When Rev. C.E. Linville noticed people praying outside his 1987 Toyota Tercell, he assumed they were worshipping false idols.
Turns out, they were actually praying for his very soul, which was sentenced, apparently, to eternal damnation, as the Tercell driven by the 60-year-old retired mail carrier is covered with assholes.
Photos of dog anuses line the Tercell, with a statuesque canine posterior jutting from the hood of the car like a hot-rod scoop. The onlookers sought to save Chuck, as his friends call him, from a fiery eternity. He thanked his saviors, offered his own blessing (he is, after all, a minister), and went about his business—until the cops stopped him, responding to a call from the same folks who sought to save him.
The "Ass Car" is one of four art autos outside the Portland Cacophony Society co-founder's green-and-purple-striped home in a pristine Sellwood neighborhood, where his front yard is a museum of oddball art including statues, zombie ephemera and a vintage metal detector.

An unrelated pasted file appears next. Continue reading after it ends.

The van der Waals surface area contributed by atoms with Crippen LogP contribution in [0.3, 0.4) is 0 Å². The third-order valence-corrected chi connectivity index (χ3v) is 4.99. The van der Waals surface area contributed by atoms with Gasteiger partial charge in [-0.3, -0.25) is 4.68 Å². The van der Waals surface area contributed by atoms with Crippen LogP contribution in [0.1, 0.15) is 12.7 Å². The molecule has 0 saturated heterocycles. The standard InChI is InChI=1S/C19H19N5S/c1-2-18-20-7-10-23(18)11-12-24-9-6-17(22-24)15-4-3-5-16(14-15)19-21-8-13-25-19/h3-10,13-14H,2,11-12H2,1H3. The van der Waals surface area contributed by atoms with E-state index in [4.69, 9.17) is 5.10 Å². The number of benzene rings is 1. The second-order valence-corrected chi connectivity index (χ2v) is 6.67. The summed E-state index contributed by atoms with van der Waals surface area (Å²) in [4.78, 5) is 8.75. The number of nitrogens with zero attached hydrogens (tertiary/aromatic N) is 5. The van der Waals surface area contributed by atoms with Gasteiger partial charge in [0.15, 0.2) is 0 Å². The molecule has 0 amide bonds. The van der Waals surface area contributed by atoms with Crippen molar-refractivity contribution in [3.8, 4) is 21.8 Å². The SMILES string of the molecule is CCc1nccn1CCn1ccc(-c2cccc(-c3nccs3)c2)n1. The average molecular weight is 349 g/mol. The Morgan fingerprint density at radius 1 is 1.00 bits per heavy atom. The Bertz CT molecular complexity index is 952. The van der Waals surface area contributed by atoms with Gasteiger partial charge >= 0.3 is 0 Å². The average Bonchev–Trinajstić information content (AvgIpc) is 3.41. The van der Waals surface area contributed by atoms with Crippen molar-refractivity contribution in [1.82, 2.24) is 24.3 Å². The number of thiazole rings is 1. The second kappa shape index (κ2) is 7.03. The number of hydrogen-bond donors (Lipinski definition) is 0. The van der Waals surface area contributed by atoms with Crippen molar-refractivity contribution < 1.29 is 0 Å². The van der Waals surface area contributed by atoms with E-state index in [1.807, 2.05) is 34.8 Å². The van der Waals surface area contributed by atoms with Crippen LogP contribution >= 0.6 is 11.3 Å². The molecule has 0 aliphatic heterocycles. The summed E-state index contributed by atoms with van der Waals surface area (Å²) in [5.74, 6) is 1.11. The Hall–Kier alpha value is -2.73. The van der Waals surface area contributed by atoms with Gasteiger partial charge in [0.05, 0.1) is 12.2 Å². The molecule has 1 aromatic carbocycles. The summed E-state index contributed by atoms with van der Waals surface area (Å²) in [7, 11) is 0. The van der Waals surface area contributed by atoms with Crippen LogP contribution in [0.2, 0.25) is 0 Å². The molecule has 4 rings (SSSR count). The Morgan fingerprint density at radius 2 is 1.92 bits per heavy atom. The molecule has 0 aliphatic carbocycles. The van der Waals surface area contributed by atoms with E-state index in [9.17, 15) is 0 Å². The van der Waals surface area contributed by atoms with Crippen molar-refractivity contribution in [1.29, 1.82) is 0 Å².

One car, a 1973 Torino, is covered in rusted figurines and features a gun barrel sticking out of the grill. In the street is another soul sucker: a yellow-and-blue Chevy Kingswood Impala wagon sporting flames on the side and a psychotic, red-eyed Jesus issuing a warning to tailgaters in the back. The interior is filled with baby dolls in horrifying positions made more horrifying by a PA blaring such phrases as, "Hey kids, your mom told me to pick you up." On the side is an homage: the logo "Reverend Bill's Vacation Bible Camp" and a photo of Bill himself…Chuck's deceased Labrador, which was also ordained and helped Chuck perform weddings.
Oh yeah, this man does weddings. In 10 minutes or less. In his yard. Often holding a shotgun. Get three weddings, and the fourth is free.